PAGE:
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May 6, 2013 | by  | in Arts Film |
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Film Review – Eternity

Science fiction has always had a special place in my heart. Through the manipulation of reality, filmmakers can explore both the medium’s ability to craft a unique sense of place, and the depths of the human experience. From that point of view, while Alex Galvin’s new sci-fi feature Eternity proves to be a technical success, it falters on an emotional level due to some irritating performances and underwritten characters.

Despite some sci-fi dressings, the story is at its core a classic murder mystery, albeit one where the stakes are significantly higher. Through a new technology known as Transference, prospective detectives are able to tackle actual homicide cases played out entirely within a computer program. However, it soon becomes clear that something or someone is working against them, and one Richard Manning must strive to find the answers. There is nothing especially innovative about this tale, but the premise is nonetheless intriguing and watchable. Unfortunately, the resolution is slightly underwhelming and the broader questions are handled in a rather perfunctory manner.

Where Eternity excels is in its crafting of a particularly evocative atmosphere. Galvin makes excellent use of Wellington’s landscape and environs, making them seem empty and lifeless as part of a ‘game world’. The score is particularly fantastic: eerie and mysterious, if a little overbearing at times. These all add up to an excellently woven sense of unease; there’s something amiss here but it’s hidden just beneath the surface.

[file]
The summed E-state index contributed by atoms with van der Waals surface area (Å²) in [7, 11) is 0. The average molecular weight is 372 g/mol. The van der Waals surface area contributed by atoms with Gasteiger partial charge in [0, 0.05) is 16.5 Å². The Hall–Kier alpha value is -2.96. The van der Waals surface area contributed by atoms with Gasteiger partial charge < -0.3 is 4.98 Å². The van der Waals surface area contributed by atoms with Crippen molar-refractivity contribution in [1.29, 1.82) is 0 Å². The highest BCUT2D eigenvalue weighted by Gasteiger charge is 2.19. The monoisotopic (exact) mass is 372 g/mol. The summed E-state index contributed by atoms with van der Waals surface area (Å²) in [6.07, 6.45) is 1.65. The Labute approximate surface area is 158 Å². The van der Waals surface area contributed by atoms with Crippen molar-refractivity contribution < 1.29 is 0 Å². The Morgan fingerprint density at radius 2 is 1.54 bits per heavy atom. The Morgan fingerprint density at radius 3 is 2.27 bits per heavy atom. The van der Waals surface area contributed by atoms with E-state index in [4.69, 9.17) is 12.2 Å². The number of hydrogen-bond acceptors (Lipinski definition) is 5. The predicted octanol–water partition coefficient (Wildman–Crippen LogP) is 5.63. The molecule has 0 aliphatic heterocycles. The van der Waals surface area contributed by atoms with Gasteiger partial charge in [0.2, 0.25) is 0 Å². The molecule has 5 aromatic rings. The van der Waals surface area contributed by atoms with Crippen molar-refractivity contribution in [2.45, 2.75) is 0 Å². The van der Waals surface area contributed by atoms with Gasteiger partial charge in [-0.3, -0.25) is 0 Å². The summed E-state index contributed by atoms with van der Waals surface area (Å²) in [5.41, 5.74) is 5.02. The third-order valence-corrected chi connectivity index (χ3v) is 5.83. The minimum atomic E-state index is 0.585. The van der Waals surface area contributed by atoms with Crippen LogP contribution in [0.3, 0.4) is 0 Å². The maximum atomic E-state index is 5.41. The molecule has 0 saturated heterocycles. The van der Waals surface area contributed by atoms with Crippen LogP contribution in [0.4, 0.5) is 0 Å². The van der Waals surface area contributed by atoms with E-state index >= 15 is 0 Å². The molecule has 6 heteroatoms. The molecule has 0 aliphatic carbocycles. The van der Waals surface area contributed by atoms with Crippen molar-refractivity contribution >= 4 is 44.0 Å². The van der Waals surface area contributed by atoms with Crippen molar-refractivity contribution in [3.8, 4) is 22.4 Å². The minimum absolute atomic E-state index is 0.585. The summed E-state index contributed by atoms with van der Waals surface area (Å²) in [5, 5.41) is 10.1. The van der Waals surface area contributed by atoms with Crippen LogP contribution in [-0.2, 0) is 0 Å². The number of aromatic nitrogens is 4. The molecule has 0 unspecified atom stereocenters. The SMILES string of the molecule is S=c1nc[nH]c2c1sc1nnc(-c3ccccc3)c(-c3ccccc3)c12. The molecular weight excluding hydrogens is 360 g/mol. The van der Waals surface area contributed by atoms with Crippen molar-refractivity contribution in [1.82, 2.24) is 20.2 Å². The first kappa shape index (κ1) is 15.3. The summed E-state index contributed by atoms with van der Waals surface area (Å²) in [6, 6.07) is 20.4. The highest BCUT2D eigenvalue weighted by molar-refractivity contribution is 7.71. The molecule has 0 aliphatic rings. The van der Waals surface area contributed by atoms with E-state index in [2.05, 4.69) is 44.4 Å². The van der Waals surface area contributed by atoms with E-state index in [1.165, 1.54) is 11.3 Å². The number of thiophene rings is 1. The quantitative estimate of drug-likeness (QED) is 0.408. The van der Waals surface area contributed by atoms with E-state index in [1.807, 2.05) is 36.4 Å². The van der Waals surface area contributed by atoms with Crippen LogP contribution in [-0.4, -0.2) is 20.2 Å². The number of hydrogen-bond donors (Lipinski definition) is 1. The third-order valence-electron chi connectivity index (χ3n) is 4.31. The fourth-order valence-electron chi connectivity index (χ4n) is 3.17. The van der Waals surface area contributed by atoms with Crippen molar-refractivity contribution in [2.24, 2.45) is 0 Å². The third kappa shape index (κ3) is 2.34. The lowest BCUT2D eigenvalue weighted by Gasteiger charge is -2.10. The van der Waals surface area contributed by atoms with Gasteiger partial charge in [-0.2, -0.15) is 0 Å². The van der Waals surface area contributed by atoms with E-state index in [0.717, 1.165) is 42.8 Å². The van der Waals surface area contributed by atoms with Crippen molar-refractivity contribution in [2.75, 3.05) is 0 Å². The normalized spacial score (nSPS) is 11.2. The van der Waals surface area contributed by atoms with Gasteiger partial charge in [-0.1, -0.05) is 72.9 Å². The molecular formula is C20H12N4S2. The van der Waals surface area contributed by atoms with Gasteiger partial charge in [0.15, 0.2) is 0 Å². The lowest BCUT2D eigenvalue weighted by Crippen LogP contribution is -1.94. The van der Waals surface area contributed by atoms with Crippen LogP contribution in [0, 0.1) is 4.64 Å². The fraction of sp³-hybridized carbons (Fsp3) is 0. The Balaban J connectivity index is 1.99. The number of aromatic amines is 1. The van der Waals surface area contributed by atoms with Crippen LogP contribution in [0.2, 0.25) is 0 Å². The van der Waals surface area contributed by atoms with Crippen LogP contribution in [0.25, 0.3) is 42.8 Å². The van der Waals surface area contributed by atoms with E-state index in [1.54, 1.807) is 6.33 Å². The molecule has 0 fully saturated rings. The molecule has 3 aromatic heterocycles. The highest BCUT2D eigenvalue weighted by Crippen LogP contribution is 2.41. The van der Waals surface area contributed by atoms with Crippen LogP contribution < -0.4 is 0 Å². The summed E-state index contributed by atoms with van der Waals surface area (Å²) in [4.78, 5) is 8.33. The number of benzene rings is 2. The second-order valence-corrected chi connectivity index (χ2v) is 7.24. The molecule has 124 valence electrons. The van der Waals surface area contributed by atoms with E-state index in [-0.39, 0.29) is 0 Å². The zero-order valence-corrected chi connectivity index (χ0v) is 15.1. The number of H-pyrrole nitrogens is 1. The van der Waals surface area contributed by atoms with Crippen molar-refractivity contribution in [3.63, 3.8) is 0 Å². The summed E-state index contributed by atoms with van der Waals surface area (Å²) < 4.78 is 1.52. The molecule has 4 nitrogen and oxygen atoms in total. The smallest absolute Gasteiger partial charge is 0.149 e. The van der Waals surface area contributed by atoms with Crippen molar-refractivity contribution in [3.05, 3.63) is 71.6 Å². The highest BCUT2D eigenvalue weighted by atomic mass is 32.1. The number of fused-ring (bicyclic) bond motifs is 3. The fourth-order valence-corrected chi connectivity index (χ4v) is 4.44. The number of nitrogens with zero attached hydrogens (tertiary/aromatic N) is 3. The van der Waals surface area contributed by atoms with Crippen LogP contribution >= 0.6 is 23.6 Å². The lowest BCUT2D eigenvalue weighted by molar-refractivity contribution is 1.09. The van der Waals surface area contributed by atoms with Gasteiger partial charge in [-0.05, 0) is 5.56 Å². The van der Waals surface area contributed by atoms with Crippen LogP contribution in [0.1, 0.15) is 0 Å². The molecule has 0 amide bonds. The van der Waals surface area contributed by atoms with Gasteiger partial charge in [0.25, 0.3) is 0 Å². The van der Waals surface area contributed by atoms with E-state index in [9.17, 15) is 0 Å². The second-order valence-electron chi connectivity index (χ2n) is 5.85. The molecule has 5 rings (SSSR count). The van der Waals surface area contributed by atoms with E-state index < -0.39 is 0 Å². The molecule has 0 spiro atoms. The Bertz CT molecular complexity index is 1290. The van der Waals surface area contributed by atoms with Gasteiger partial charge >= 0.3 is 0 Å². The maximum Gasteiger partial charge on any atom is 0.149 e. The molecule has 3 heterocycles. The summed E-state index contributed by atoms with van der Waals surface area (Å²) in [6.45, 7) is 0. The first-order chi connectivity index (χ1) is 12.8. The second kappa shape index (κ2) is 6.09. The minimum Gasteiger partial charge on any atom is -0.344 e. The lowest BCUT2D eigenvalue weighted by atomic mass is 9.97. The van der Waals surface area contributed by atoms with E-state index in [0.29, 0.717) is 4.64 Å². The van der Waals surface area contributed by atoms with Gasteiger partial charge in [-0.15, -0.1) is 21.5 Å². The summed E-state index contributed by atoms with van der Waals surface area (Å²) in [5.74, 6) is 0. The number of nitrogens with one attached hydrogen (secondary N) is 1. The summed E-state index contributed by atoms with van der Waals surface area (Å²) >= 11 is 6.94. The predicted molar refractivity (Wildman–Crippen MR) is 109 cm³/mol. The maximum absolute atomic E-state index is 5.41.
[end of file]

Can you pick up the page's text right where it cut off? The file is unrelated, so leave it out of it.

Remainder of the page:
However, the human aspect of the film is never really convincing due to some exceedingly wooden acting. Apart from Ralph Johnson as the inbuilt aid ‘Sherlock’, none of the main cast manage to breathe any life or personality into their characters. Elliot Travers fares particularly poorly as the protagonist Richard Manning, constantly furrowing his brow and banging his fists in place of genuine acting. None of the supposedly poignant moments have any impact simply because the actors cannot convey the requisite emotions. The onus of this can’t be placed squarely on the actors, however. An underwritten script, which only lightly sketches its characters, must also take its share of the blame. As a result, Eternity often feels more like a mechanical exercise, as opposed to a human tale.

Even so, Eternity manages to entertain thanks to its impeccable aesthetic and solid, if unremarkable, story. However, it still ends up feeling like a teaser; a taste of what this clearly talented director could do next with a more accomplished cast and better script.

Verdict: 3/5

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